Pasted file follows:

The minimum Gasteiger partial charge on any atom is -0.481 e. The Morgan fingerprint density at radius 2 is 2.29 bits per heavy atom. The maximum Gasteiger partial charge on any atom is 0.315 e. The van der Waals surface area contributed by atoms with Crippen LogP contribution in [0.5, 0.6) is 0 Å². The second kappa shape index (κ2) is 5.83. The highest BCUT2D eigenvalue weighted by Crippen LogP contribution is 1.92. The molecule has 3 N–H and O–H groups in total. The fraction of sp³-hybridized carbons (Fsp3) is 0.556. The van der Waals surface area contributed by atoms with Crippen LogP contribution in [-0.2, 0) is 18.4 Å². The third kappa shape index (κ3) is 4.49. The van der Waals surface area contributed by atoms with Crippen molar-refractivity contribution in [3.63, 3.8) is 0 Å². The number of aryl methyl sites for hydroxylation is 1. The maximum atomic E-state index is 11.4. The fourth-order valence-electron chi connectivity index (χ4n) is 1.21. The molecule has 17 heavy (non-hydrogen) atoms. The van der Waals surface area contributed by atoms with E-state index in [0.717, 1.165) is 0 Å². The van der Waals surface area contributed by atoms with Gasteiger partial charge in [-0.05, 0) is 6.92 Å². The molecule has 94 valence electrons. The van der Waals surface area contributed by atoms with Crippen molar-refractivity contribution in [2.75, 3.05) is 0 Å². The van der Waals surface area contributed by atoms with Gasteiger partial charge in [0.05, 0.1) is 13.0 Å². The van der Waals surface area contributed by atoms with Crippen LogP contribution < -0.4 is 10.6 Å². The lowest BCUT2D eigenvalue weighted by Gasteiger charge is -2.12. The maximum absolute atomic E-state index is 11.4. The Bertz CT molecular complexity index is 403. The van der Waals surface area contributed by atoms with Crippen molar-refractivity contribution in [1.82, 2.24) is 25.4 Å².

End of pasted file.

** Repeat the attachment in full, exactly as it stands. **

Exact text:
The minimum Gasteiger partial charge on any atom is -0.481 e. The Morgan fingerprint density at radius 2 is 2.29 bits per heavy atom. The maximum Gasteiger partial charge on any atom is 0.315 e. The van der Waals surface area contributed by atoms with Crippen LogP contribution in [0.5, 0.6) is 0 Å². The second kappa shape index (κ2) is 5.83. The highest BCUT2D eigenvalue weighted by Crippen LogP contribution is 1.92. The molecule has 3 N–H and O–H groups in total. The fraction of sp³-hybridized carbons (Fsp3) is 0.556. The van der Waals surface area contributed by atoms with Crippen LogP contribution in [-0.2, 0) is 18.4 Å². The third kappa shape index (κ3) is 4.49. The van der Waals surface area contributed by atoms with Crippen molar-refractivity contribution in [3.63, 3.8) is 0 Å². The number of aryl methyl sites for hydroxylation is 1. The maximum atomic E-state index is 11.4. The fourth-order valence-electron chi connectivity index (χ4n) is 1.21. The molecule has 17 heavy (non-hydrogen) atoms. The van der Waals surface area contributed by atoms with E-state index in [0.717, 1.165) is 0 Å². The van der Waals surface area contributed by atoms with Gasteiger partial charge in [-0.05, 0) is 6.92 Å². The molecule has 94 valence electrons. The van der Waals surface area contributed by atoms with Crippen molar-refractivity contribution in [2.75, 3.05) is 0 Å². The van der Waals surface area contributed by atoms with Gasteiger partial charge in [0.05, 0.1) is 13.0 Å². The van der Waals surface area contributed by atoms with Crippen LogP contribution < -0.4 is 10.6 Å². The lowest BCUT2D eigenvalue weighted by Gasteiger charge is -2.12. The maximum absolute atomic E-state index is 11.4. The Bertz CT molecular complexity index is 403. The van der Waals surface area contributed by atoms with Crippen molar-refractivity contribution in [1.82, 2.24) is 25.4 Å².